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Two drastically different styles of racing took part this Sunday

May 6, 2013, 5:00 PM EDT

Aaron's 499 Getty Images

Nowhere are NASCAR and IndyCar more pronounced in their differences than what each series provided this Sunday.

IndyCar had the early start to the day – an 11 a.m. ET race from Sao Paulo, Brazil. The race was the third of 10 street course races that make up the 19-race 2013 calendar, and is already being hailed as an instant classic.

You’d have to go back to “The Pass,” Alex Zanardi’s legendary move on Bryan Herta through Mazda Raceway Laguna Seca’s “Corkscrew” at the 1996 IndyCar race in Monterey, to find a last lap pass on a road or street course with such magnitude, gusto and guile as what James Hinchcliffe did to Takuma Sato in Brazil.

In terms of an entire road or street race, Sao Paulo’s plethora of passing, varying strategies and drama until the last corner of the race, events such as Long Beach 1998 (another Zanardi comeback) come to mind off the top of your head. But it’s hard to think of many quite of the caliber of what was witnessed at Sao Paulo.

By contrast, NASCAR was in Talladega, home to the inevitable “big one” accident, and a marathon for all involved given it was a 500-mile race to begin with, then interrupted by a three-and-a-half hour rain delay.

Denny Hamlin, who made his return to the cockpit after his injury before yielding to Brian Vickers, said in FOX’s Hollywood Hotel before the final “big one” of the day that with hot tempers, dark skies and barely more than a dozen laps to go, that, “This is a disaster waiting to happen.”

Hamlin was proven correct. Once Ricky Stenhouse Jr. and J.J. Yeley made contact, it precipitated the latest massive accident that so frequently occurs in restrictor plate races.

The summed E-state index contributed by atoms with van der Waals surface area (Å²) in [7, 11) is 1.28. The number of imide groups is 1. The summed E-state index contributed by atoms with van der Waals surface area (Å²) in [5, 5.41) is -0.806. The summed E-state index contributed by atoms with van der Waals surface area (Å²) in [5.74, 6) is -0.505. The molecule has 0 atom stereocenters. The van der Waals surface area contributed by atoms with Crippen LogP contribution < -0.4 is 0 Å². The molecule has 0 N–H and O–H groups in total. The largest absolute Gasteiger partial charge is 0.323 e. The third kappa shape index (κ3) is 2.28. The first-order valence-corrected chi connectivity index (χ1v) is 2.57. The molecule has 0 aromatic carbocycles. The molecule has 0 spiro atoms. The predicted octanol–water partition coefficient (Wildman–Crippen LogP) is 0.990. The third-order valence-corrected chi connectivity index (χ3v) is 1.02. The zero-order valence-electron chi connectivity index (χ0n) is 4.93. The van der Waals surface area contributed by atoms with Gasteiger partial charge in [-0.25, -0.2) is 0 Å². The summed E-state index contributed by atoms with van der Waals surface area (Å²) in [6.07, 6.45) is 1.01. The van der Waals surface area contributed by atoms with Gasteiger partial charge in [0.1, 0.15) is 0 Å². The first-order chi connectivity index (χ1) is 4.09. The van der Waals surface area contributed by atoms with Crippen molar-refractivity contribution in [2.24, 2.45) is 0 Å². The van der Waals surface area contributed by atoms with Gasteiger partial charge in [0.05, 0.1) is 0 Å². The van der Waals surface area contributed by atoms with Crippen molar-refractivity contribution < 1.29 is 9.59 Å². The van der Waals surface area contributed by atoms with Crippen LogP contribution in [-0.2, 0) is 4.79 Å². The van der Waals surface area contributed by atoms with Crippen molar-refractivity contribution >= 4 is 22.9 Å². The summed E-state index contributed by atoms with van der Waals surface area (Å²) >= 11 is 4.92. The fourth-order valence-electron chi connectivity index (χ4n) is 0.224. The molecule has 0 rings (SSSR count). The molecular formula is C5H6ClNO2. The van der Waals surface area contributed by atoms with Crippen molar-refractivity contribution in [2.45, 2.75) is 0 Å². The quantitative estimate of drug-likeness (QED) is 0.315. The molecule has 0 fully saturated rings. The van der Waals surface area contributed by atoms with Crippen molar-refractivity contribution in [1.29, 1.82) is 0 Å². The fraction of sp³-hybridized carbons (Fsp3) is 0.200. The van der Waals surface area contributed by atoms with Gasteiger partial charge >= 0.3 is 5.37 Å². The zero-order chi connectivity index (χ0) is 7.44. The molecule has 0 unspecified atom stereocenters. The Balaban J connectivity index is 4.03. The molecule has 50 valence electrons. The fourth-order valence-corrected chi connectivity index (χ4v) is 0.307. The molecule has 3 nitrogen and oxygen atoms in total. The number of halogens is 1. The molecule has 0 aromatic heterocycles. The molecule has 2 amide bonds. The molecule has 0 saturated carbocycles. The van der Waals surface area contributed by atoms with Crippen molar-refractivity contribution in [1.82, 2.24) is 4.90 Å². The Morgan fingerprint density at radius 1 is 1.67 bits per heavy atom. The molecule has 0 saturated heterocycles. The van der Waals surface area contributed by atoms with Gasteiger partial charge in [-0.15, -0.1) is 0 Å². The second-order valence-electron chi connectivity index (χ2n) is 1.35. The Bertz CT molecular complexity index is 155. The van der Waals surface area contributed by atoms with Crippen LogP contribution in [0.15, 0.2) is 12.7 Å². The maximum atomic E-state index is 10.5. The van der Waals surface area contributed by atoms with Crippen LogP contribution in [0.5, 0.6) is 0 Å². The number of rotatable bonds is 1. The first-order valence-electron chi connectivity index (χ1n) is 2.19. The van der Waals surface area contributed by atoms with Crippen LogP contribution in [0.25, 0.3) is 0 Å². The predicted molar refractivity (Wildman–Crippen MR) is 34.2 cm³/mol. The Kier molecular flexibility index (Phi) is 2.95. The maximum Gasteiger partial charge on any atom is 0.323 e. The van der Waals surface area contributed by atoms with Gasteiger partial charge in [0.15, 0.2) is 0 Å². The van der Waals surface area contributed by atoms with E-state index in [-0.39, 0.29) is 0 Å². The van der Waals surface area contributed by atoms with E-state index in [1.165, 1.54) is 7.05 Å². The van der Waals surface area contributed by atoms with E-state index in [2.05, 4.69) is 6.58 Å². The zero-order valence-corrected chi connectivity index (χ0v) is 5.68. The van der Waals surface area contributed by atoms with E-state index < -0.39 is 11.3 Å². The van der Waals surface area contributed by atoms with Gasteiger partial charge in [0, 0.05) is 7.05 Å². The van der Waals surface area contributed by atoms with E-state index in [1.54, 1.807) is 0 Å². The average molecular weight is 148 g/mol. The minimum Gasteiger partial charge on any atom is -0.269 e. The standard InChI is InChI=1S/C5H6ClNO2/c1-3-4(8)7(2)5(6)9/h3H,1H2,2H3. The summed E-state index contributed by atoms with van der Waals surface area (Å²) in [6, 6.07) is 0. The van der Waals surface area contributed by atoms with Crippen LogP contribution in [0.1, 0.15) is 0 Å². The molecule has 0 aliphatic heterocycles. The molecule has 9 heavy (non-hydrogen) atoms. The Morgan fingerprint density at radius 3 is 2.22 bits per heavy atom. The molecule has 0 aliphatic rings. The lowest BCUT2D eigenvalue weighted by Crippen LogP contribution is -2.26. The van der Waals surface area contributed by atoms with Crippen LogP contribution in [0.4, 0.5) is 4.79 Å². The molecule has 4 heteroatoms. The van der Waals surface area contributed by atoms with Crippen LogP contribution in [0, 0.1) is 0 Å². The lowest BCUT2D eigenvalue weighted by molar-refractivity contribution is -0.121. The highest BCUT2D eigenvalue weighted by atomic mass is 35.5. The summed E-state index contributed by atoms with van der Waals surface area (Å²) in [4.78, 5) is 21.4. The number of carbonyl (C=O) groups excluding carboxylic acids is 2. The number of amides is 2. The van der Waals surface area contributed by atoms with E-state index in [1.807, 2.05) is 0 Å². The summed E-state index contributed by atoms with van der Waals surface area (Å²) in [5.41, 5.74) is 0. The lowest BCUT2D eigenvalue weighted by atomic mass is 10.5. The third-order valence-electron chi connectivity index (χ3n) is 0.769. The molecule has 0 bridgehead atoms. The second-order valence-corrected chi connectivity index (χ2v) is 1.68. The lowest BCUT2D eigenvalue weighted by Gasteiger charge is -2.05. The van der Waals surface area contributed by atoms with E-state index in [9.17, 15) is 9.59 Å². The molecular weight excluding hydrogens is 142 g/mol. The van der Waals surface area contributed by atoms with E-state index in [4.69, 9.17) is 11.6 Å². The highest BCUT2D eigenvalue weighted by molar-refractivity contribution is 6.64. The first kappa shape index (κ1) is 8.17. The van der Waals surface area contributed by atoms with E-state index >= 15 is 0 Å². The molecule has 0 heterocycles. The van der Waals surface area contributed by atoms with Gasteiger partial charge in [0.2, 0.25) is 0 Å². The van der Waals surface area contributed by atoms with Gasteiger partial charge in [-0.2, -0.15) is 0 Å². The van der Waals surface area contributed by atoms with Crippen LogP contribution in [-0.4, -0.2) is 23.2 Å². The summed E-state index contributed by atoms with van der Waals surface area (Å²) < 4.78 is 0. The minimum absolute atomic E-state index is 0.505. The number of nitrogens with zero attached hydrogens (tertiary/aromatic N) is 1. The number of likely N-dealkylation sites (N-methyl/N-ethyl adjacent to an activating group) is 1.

An upside of the restrictor plate races is that if you do survive the carnage, as an underdog team, you can get a decent result. Front Row Motorsports will steal this week’s early headlines with its shock 1-2 finish for David Ragan and David Gilliland, but Michael Waltrip (second start of the year), Regan Smith (underfunded Phoenix Racing) and Scott Speed (underfunded Leavine Family Racing) also scored top-10 finishes.

If you’re a connoisseur of both types of racing on offer, good on you. Right now, though, IndyCar’s street course product is hard to beat. Meanwhile, in Darlington next week, NASCAR returns to an oval where racing, rather than crashing, should take precedence.

  1. drylake - May 6, 2013 at 6:37 PM

    Thanks, Tony for highlighting the obvious. All that carnage at Dega but nobody gets hurt. I’m sure it was a crowdpleaser for that crowd.

    The comparison of Hinch to Zanardi’s “The Pass” is appropriate. Zanardi’s was legendary, but borderline illegal. Hinch just set Takuma up perfectly and took advantage of Tukama’s old tires to get the job done. Hope Josef watches the tape and learns a lesson.

  2. concoursrider - May 6, 2013 at 7:44 PM

    Stenhouse caused that crash. The air pocket moved JJ’s car, yet Ricky blamed someone else. Perhaps it was because he knew Danica would deny him any “relations” since she was involved.

  3. drylake - May 6, 2013 at 10:52 PM

    That’s a scary thought……

  4. indianbob - May 8, 2013 at 5:07 AM

    Take the restrictor plate off and race!

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